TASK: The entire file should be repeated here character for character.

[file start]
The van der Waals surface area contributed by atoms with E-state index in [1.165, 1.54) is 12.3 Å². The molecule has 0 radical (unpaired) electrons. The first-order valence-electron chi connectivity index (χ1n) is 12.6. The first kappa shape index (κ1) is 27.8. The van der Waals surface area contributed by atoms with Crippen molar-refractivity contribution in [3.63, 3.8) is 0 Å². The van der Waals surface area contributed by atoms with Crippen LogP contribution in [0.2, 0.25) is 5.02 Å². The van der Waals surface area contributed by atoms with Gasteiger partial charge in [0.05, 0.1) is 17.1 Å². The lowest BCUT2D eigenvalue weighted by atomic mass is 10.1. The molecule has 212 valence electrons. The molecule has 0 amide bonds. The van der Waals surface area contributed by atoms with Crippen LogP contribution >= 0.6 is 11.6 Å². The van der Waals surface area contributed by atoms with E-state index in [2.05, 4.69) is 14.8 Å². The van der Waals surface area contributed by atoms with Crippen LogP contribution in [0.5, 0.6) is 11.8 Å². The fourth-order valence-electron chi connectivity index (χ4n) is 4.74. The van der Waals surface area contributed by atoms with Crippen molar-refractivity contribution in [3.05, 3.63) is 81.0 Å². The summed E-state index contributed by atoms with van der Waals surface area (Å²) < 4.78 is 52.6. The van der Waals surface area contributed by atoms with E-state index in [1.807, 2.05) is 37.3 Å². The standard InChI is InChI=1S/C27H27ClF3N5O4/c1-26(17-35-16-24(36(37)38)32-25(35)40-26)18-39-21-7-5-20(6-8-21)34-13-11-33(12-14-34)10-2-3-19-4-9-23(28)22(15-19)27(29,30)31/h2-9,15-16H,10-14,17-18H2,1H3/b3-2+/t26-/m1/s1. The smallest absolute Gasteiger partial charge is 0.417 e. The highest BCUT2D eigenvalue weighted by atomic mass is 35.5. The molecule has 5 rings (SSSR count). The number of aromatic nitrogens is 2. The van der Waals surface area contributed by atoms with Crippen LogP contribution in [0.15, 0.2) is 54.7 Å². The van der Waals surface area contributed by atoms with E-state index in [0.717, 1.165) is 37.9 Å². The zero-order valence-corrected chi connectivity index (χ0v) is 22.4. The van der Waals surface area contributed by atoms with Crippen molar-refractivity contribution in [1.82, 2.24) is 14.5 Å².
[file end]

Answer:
The van der Waals surface area contributed by atoms with E-state index in [1.165, 1.54) is 12.3 Å². The molecule has 0 radical (unpaired) electrons. The first-order valence-electron chi connectivity index (χ1n) is 12.6. The first kappa shape index (κ1) is 27.8. The van der Waals surface area contributed by atoms with Crippen molar-refractivity contribution in [3.63, 3.8) is 0 Å². The van der Waals surface area contributed by atoms with Crippen LogP contribution in [0.2, 0.25) is 5.02 Å². The van der Waals surface area contributed by atoms with Gasteiger partial charge in [0.05, 0.1) is 17.1 Å². The lowest BCUT2D eigenvalue weighted by atomic mass is 10.1. The molecule has 212 valence electrons. The molecule has 0 amide bonds. The van der Waals surface area contributed by atoms with Crippen LogP contribution >= 0.6 is 11.6 Å². The van der Waals surface area contributed by atoms with E-state index in [2.05, 4.69) is 14.8 Å². The van der Waals surface area contributed by atoms with Crippen LogP contribution in [0.5, 0.6) is 11.8 Å². The fourth-order valence-electron chi connectivity index (χ4n) is 4.74. The van der Waals surface area contributed by atoms with Crippen molar-refractivity contribution in [3.05, 3.63) is 81.0 Å². The summed E-state index contributed by atoms with van der Waals surface area (Å²) < 4.78 is 52.6. The van der Waals surface area contributed by atoms with E-state index in [1.807, 2.05) is 37.3 Å². The standard InChI is InChI=1S/C27H27ClF3N5O4/c1-26(17-35-16-24(36(37)38)32-25(35)40-26)18-39-21-7-5-20(6-8-21)34-13-11-33(12-14-34)10-2-3-19-4-9-23(28)22(15-19)27(29,30)31/h2-9,15-16H,10-14,17-18H2,1H3/b3-2+/t26-/m1/s1. The smallest absolute Gasteiger partial charge is 0.417 e. The highest BCUT2D eigenvalue weighted by atomic mass is 35.5. The molecule has 5 rings (SSSR count). The number of aromatic nitrogens is 2. The van der Waals surface area contributed by atoms with Crippen LogP contribution in [0.15, 0.2) is 54.7 Å². The van der Waals surface area contributed by atoms with E-state index in [0.717, 1.165) is 37.9 Å². The zero-order valence-corrected chi connectivity index (χ0v) is 22.4. The van der Waals surface area contributed by atoms with Crippen molar-refractivity contribution in [1.82, 2.24) is 14.5 Å².